3 August 2012 (Cervantes Other Side, Denver CO)
The crowd was pretty thin when Irie Still took the stage, even though they started a bit late. By the end of the set, things filled out nicely, though. DJ Uplifter offered some high volume, bass heavy reggae tracks between sets. The tunes were fine, but the sound didn't fit the vibe.
Sister Carol made it all better with her set -- two hours of her reggae medicine was exactly what we needed.
Frontman Ronny Noel was a natural performer. He had that gifted ability to draw the crowd's total attention with confidence but still leave room for the rest of the band to shine. That allowed Irie Still to maintain a balance that was fully dedicated to the music over individual personality. Even though Noel stood out, percussionist Ray Cruz also brought his own charisma to the stage, adding shout outs and whistle bursts to keep the energy strong.
The heartbeat of the band, the rhythm section, laid down a solid reggae drive. That trio of tight punchy drums, a grounding bass lifeline, and tastefully syncopated percussion were locked down into the deepest of pockets. Noel occasionally joined in with his djembe and added his beats.
The keys meshed in perfectly, whether weaving in a bubble chank or tossing in melody. The guitarist was good, but he tended to focus more on fills. Being low in the mix didn't help: even when he laid in a chank, it didn't pop like it should. His fills on the soca were stronger, though.
While Noel drove the lead vocals, Celena Otero provided some sweet harmonies and backing lines. She had a clean voice that showed some depth. Irie Still should get her singing more leads and developing a more active stage presence to broaden the band's energy.
The songs kept the crowd dancing. While the focus was on reggae, Irie Still tossed in some ska, dancehall, and soca grooves to stir the pot. I especially liked their darker, moodier cover of Get Up, Stand Up. This Denver band was a great opener for Sister Carol.
When I first heard Isis - "The Original Womb-Man" (review), I was drawn to Sister Carol's charisma and energy. Her woman-worship, conscious lyrics were strong and positive. But most of all, the music was tight and grounded in a roots style. Even though Isis is from 1999, I hoped she'd bring the same edge to her show at Cervantes. I just needed to remember the unofficial Jamaican motto, "Don't worry" -- Sister Carol has developed like a fine wine over the years.
Her voice was darker and richer, but she still brought in some of the sassy attitude of her younger days. Perhaps in honor of her earlier recording with the Hi Life Players, her backing band had the same name, although they seemed too young to have played with her back in 1984. Unlike Irie Still, the Hi Life Players were primarily there to provide the perfect setting for Sister Carol's larger than life presence. But that didn't stop them from showing off some phenomenal playing while they anchored the grooves. Soaking in the rhythms, it was easy to take them for granted as Sister Carol sang, but then they'd surprise us by standing out with a flashy fill, a soulful vocal line, or a pumping bass.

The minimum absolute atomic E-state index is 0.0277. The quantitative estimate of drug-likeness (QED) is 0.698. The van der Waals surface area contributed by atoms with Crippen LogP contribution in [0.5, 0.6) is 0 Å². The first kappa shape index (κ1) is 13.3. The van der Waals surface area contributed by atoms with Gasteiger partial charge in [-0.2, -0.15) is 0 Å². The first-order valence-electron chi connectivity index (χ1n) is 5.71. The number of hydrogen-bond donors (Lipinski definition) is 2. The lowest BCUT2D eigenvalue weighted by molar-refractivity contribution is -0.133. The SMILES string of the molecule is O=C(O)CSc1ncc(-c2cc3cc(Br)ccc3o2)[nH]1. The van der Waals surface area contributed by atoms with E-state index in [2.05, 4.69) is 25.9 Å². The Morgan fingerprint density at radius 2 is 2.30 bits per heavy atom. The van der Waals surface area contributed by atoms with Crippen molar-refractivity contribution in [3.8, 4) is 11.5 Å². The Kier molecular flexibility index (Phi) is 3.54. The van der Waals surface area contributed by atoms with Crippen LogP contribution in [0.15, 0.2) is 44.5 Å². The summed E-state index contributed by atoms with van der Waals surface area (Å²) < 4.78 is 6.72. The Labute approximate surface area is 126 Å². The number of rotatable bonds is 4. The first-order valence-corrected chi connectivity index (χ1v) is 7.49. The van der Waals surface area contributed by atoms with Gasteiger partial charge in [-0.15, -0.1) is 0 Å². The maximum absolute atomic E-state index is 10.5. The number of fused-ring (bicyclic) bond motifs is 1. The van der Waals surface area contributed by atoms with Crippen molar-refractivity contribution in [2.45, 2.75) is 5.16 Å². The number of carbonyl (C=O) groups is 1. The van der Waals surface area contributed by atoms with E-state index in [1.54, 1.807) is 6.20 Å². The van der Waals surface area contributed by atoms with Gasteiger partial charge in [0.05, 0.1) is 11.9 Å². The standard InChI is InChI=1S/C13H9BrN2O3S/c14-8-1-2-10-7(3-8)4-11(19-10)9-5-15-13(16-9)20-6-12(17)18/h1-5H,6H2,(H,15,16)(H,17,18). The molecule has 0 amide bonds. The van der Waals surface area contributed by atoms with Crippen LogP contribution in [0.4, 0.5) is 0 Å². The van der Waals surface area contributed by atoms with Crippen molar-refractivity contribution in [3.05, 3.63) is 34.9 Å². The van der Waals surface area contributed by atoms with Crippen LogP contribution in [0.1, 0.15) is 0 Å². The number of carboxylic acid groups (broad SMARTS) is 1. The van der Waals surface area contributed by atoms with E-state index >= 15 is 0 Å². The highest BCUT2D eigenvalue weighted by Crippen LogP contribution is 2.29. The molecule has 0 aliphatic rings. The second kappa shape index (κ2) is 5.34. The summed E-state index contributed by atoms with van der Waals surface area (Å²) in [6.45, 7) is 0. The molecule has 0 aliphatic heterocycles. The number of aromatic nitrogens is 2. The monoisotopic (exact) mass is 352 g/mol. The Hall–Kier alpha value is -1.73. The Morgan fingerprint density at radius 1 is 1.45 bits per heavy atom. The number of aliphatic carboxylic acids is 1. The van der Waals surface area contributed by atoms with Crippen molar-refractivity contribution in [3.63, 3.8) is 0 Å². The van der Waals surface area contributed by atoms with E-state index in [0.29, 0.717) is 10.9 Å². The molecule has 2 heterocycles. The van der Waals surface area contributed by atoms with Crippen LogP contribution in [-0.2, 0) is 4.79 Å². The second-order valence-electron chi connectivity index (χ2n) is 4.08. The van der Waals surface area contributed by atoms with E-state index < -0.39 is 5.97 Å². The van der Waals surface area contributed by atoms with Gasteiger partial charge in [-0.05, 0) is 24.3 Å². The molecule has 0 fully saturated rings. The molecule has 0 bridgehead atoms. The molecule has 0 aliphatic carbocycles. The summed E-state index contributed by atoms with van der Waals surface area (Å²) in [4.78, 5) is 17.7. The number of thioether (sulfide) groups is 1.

The Hi Life Players opened the set by themselves to warm up the crowd. Their four piece (drum, bass, keys, and guitar) had a full sound and their guitar player offered some strong vocals and good stage presence.
After their single song warmup, they brought out Sister Carol's daughter, Nakeeba Amaniyea, for a short, four song set. Like her mother, Amaniyea had a strong stage presence with a positive, joyful vibe. Her vocal sound was rooted in R&B, but she showed off her chops in several styles. On My Jamaica, the dramatic lighting set up a mellow, soulful start. As the song picked up strength, Amaniyea laid down a smooth flow of rap lyrics. On her newer single, Roots Rasta, the music had a faster ska beat and a dancehall energy. The high point of her set, though, was a freestyle rap. She laid down a nice East Coast cadence, but with some of Michael Franti's conscious flow.
After Amaniyea left the stage, Sister Carol took the stage like it was her home. Introduced as an empress, she was draped in a Rastafarian flag and her regal style showed. With her strong posture, her panther poise, and wicked sunglasses, she had the allure of Grace Jones.
The set kicked off with an uptempo version of For the Conquering Lion, which showcased Sister Carol's strong voice. It was a joy to see her work the stage, whether it was connecting with the crowd at the edge of the stage or projecting to the back of the room.
She hit lot of older songs, like my favorite Rasta Girl, as well a new tracks, including the crowd pleasing Medical Marijuana. It was particularly nice when she brought her daughter back out so they could perform together. Sister Carol tossed in her backing vocals while Nakeeba took the lead.
Over the years, she's clearly settled into her Mother Culture role. Even so, things never got too serious as her warm personality came through. She wrapped up the set with her iconic cover of Wild Thing, which gave the guitarist a chance to show that he could rock out. Then she settled in at the merch table to graciously greet her fans and sign autographs.
More photos on my Flickr.